Starting today, artist Nate Hill will be performing his newest piece, “Punch Me Panda” (2010) at #TheSocialGraph. If you are in Brooklyn, you can text (347-742-2293) or tweet Hill (@natexhill) to come to your home, where you can punch him for one penny. This is the first-time the artist has performed in the context of a gallery show and a rare opportunity to see “Punch Me Panda” in his natural habitat.
Chinese blogger Mélanie Wang has a report — with graphic photos — of an October 10th performance by artist He Yunchang (Ah Chang) where he executed his new work “One Meter Democracy” at Cao Chang Di in Beijing.
Wang describes the performance and its premise: “At the beginning, he presented his proposal … he would cut a wound on the right side of his body all the way from the clavicle down to below his knee; a wound one-meter long and 0.5-1cm deep. The whole process would be executed under the assistance of a medical doctor, yet without anesthesia.”
Nate Hill is at a crossroads. After a series of performances steeped in childhood imagery, he’s ready for something new. For an artist his age it’s amazing that he’s already become the subject of posts on Gawker, Time Out NY and other mainstream blogs, an article filled with anger in the Daily News, and never mind the general snarkiness of online citizens (he accused me of being one of those). Yet, Hill feels that Mr. Dropout, his new performance, is about turning a page. Starting a few weeks ago, Hill has been walking the length of Manhattan via Broadway wearing all white, including a gauze veil tucked into a white balaclava.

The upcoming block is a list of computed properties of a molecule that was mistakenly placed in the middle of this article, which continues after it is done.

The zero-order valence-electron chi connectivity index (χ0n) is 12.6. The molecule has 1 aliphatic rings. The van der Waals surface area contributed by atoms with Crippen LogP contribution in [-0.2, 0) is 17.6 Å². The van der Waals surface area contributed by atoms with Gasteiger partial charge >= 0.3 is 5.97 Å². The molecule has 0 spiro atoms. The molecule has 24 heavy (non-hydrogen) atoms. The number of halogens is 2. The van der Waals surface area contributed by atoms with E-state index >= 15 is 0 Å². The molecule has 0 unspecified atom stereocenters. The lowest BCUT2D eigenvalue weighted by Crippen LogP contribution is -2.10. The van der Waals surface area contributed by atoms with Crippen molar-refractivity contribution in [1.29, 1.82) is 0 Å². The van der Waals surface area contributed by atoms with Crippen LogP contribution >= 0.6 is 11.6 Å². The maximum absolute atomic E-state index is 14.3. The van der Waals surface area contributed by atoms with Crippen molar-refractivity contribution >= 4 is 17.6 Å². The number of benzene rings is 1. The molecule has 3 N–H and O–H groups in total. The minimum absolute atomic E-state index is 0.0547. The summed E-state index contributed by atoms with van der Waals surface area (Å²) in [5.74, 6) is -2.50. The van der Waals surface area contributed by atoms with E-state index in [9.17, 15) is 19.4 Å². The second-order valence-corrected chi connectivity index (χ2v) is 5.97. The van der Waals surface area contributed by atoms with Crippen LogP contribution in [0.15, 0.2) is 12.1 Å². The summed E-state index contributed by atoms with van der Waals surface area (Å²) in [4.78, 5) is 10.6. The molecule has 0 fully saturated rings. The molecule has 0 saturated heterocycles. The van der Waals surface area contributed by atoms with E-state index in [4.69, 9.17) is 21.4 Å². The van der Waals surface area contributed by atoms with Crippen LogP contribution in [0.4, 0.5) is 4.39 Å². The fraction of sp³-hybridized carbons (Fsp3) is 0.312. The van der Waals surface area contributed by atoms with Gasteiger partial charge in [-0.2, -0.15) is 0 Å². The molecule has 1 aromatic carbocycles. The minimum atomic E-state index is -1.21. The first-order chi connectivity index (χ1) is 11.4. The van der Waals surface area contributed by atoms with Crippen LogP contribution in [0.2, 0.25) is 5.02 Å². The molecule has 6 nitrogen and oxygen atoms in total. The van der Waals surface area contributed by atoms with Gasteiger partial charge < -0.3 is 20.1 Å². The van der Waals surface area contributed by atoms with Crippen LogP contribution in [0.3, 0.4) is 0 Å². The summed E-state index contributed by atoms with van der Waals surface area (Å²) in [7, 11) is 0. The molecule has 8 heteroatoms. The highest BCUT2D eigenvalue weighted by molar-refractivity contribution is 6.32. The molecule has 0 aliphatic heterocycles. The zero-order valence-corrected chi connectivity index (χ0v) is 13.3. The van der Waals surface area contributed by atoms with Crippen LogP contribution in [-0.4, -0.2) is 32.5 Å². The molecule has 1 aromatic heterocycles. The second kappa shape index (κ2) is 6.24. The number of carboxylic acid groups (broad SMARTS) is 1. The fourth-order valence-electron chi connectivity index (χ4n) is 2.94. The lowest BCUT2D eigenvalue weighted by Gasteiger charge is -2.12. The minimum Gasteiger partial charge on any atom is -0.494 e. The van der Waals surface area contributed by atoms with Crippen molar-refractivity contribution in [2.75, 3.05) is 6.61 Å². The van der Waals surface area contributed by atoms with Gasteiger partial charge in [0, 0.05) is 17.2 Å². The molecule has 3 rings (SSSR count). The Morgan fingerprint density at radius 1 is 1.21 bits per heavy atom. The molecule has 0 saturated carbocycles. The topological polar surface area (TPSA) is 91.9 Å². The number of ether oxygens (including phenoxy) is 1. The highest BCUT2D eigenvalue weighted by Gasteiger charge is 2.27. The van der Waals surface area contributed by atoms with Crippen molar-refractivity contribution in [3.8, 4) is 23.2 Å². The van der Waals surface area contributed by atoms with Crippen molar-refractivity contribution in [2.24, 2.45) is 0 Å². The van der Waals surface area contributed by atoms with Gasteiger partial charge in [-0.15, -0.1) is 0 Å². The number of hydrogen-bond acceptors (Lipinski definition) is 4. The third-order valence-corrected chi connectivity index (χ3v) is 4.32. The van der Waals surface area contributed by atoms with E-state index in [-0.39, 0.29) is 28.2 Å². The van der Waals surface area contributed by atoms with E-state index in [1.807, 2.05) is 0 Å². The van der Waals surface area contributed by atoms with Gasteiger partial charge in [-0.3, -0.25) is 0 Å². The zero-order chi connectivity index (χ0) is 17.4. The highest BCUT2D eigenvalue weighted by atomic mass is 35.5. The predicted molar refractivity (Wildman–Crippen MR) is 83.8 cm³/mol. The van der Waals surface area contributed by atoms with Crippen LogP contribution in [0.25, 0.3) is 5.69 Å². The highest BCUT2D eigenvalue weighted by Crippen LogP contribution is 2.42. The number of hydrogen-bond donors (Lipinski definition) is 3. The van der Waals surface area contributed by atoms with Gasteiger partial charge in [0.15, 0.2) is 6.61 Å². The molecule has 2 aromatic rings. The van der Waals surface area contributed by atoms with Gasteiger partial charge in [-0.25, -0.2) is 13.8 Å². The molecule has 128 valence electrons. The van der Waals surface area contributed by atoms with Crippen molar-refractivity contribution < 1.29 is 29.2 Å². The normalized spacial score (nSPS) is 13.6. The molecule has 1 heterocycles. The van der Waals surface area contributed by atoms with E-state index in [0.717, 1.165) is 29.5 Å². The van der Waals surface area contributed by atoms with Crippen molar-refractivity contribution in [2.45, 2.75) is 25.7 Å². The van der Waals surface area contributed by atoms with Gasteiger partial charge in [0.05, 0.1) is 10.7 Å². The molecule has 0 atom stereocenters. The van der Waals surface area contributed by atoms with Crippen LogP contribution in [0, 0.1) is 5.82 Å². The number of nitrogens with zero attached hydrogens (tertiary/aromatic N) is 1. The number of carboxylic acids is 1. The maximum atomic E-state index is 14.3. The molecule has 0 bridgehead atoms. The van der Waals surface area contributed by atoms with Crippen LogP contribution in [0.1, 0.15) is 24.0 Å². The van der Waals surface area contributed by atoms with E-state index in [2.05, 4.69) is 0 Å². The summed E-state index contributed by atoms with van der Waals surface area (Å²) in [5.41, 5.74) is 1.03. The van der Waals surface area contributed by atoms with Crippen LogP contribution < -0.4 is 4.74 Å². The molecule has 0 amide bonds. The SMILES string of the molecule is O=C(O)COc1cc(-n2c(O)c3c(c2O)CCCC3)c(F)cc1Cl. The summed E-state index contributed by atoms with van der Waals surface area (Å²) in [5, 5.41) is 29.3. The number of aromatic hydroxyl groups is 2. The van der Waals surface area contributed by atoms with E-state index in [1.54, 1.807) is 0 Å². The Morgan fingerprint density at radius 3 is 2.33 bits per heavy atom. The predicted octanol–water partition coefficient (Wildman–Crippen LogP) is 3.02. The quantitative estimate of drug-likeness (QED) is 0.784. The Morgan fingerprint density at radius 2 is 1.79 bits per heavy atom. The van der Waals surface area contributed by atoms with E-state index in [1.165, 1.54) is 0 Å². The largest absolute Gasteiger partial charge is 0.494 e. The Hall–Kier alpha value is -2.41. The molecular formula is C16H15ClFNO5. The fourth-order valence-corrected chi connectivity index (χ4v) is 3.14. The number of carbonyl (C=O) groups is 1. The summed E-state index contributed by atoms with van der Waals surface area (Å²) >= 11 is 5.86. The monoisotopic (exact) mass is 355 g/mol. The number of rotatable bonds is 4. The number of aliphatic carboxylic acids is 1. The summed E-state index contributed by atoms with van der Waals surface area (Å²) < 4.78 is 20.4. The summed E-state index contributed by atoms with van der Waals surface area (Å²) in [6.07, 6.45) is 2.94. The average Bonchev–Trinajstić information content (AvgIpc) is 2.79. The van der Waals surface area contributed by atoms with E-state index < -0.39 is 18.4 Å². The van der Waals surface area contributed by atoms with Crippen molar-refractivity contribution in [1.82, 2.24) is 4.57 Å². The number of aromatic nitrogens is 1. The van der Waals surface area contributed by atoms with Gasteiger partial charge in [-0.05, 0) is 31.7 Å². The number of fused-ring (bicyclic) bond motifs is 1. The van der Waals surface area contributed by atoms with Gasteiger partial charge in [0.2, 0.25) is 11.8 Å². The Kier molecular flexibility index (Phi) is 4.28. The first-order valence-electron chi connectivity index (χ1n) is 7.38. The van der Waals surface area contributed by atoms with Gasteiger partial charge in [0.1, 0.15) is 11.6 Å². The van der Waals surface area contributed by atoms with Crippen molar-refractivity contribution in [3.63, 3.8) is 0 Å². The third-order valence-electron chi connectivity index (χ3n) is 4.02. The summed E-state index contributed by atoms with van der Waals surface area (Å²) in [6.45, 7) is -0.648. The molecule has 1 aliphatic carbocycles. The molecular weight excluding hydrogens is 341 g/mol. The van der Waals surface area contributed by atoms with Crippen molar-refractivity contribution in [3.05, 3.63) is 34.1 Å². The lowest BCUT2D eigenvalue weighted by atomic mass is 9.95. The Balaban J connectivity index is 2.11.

Video games appear to be making oddly pervasive cameos across fields as varied as architecture, art, cinema, criticism, and now theater. Theater of the Arcade: Five Classic Video Games Adapted for the Stage is exactly that, a series of five plays that Jeff Lewonczyk wrote and Gyda Arber directed at the Brick Theater in Williamsburg through July 25.
The premise of Theater of the Arcade is to take the characters from an iconic video game — let’s say “Frogger” — and insert those characters into a world that operates according to the logic and stage vernacular of an equally iconic 20th century dramatist — let’s say Samuel Beckett à la Godot …
Brent Burket (aka Heart as Arena) has a report on artist Dread Scott’s “Money to Burn” performance in front of the New York Stock Exchange on Tuesday … it included a lighter, US currency, cops, and confused tourists …
Some thoughts about last night’s liveblogging experiment at English Kills art gallery and high quality photos from each of the performances.
I’m liveblogging Maximum Perception Performance Performance Festival tonight and you’re along for the ride.
So far, we’ve traveled from a Catholic school to African tunes to an auction to free bouncy rides to a man in his underwear getting text messages from the audience … and more ….